she came across a Nazi killing an infant by repeatedly swinging its
tiny body against a brick wall, Truus Oversteegen didn’t flinch.
The freckle-faced teenager, who was just three months shy of her 17th
birthday when Germany invaded the Netherlands in May 1940, was a
newly minted member of the Dutch resistance. She had been mostly
assigned to hide Jewish children, political dissidents and
homosexuals in various safe houses throughout Haarlem, her hometown,
which was about 12 miles west of Amsterdam. But what she saw now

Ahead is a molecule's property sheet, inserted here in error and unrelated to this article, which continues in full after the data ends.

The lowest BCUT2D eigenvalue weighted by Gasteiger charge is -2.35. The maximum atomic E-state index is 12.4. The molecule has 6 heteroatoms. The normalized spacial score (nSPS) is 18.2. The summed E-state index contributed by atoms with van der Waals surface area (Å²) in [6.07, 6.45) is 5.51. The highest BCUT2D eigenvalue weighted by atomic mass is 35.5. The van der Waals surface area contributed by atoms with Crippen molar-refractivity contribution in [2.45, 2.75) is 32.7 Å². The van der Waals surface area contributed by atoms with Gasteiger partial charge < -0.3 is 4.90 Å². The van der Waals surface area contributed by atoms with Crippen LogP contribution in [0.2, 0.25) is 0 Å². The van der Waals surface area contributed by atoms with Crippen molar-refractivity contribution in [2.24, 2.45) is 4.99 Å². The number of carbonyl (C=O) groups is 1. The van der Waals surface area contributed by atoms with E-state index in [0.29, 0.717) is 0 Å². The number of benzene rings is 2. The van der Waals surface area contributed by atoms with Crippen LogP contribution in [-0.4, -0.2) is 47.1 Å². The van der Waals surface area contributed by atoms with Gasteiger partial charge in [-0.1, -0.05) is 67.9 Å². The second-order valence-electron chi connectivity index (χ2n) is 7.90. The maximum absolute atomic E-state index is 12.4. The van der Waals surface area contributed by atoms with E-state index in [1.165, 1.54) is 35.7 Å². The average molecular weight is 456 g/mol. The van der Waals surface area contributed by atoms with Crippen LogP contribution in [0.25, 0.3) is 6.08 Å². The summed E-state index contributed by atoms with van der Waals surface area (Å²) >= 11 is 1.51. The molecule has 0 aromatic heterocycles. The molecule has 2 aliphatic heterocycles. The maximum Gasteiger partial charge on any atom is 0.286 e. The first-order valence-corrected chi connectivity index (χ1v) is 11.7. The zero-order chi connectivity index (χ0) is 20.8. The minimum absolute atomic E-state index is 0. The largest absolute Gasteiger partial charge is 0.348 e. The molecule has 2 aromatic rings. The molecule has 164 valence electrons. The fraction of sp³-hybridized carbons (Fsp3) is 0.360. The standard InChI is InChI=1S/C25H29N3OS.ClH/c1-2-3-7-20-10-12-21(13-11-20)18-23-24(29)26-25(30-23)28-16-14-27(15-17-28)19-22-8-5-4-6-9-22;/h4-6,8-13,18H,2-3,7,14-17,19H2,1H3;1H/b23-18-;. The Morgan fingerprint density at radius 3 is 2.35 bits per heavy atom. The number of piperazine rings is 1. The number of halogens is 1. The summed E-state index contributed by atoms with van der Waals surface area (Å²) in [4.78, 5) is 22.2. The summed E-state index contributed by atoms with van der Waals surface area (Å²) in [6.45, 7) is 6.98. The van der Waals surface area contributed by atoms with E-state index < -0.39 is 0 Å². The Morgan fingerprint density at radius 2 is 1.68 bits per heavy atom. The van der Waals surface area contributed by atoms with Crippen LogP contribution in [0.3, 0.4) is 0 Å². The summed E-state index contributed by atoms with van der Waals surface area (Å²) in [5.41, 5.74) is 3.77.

forced her to act with a sudden, brutal energy. “He grabbed the
baby and hit it against the wall,” Truus recalled years later of
the horrifying scene. “The father and sister had to watch. They
were obviously hysterical. The child was dead.” Truus quietly
pointed her gun in the direction of the Nazi and shot him dead.
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